THE Voices of Mornington Peninsula-backed independent candidate Dr Sarah Russell is putting “hope” at the centre of her campaign to win Flinders at the federal election.
Dr Russell will have Hope Trucks, “fuelled by transparency and accountability” following her on the campaign trail.
“My hope is for action on climate, aged care, mental health and housing affordability, which is what people on the Mornington Peninsula have told me they are concerned about,” Dr Russell said.
“I also hope that Independents hold the balance of power in our next government, because they are critical to improving our democracy.
“Political processes have become disengaged from local communities. A strong independent candidate who genuinely represents the people of Flinders will make a big difference in our political system.”
Dr Russell said her decision to seek Voices endorsement followed “the failure of successive governments to respond meaningfully to the decades-long crisis in aged care prompted”.
Flinders has been held for the Liberals for the past 20 years by the retiring Health and Aged Care Minister, Greg Hunt.
Mr Hunt says he will be “working with [Liberal candidate Zoe McKenzie] day in and day out to help her succeed me as the member for Flinders” (“Thank you Flinders” advertisement The News 5/4/22).
Also standing for Flinders as an independent is Simon Holmes a Court’s Climate 200-backed Despi O’Connor.
Cr O’Connor, who has taken leave from Mornington Peninsula Shire councillor to contest the federal election, also sought to be the Voices of Mornington Peninsula candidate but missed out to Claire Boardman.
Dr Russell says her “eyes popped out of my head” when she read a newspaper article announcing Cr O’Connor’s candidature as an independent “when the Voices process of endorsing our candidate for Flinders was still in progress”.
Dr Russell said she had urged Cr O’Connor to “apply to be the Voices’ candidate for Flinders”.
However, Cr O’Connor’s request that her involvement be kept a secret in case she was unsuccessful “put a spanner in the works”, as the Voices wanted a “town hall meeting” so its members could meet all candidates.
The chosen Voices candidate was Claire Boardman.
However, despite pleas from Dr Russell and warnings that she could appear to be having “a dummy spit” because she missed out, Cr O’Connor announced she would stand as an independent three days before the Voices candidate was made public.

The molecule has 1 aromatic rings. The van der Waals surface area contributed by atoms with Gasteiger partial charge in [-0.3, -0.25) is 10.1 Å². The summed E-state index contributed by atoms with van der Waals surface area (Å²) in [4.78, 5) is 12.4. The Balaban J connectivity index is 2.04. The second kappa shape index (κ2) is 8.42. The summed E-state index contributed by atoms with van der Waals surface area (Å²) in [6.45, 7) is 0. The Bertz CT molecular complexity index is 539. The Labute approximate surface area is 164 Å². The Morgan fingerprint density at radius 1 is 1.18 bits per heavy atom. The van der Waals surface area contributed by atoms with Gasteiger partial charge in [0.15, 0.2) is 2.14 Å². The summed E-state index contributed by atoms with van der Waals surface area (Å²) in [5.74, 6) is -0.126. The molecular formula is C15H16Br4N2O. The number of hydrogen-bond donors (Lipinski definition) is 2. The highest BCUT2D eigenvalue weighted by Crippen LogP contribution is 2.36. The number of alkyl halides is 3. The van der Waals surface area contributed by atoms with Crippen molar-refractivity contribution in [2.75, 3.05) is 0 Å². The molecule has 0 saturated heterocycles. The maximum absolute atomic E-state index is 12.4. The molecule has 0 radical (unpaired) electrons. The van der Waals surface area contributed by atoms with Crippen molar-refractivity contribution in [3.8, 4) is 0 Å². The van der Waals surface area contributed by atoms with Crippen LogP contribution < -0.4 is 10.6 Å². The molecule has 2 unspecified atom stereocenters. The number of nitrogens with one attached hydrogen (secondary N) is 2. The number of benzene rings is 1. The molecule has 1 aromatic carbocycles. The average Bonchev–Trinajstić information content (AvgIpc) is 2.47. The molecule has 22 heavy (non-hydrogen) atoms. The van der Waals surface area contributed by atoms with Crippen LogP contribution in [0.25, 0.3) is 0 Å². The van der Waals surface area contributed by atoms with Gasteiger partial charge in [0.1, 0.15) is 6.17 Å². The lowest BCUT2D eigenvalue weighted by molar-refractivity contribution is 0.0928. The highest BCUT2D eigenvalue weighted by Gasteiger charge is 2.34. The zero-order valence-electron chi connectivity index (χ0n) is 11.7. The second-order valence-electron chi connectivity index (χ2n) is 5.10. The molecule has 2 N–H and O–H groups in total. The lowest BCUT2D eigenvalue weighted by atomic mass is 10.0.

Cr O’Connor’s teamdespi website states: “I am standing on four core values: Respect, integrity, opportunity and consultation. I am standing because the people of Flinders need their concerns heard and represented in Canberra.”
Just weeks after her candidature was announced Ms Boardman withdrew from the contest, throwing the Voices campaign into disarray until it chose Dr Russell as its candidate (“Voices return to election race with second candidate” The News 15/2/22).
Other candidates announced for Flinders are Labor’s Surbhi Snowball, The Greens’ Colin Lane and One Nation’s Cynthia Marr.
“My career has been working as a nurse and a public health researcher – I’m not a career politician,” Dr Russell said last week. “I don’t aspire to be prime minister.”
She says she has always fought for “transparency and accountability from those in power” and sees the current political system as having “hit an all-time low”.
“Decisions made by government affect all of us, every day of our lives,” Dr Russell said.
“That’s why we must be able to hold politicians and public servants accountable.”
Known for her advocacy work over the past six years in aged care, she has also been involved in many areas over the past 30 years – including climate action and mental health.
Dr Russell says she was invited to help develop the terms of reference for the Royal Commission into Aged Care Quality and Safety but is “very disappointed that the Coalition government has implemented so few of [its] recommendations that would greatly improve care”.
For the past few weeks, with an election date still to be announced, yard signs for the Liberals’ candidate have been seen everywhere in Flinders,” she said.
“The Liberal Party receives millions of dollars from corporate donors, including those in fossil fuel industries. In contrast, I am entirely community supported and funded.”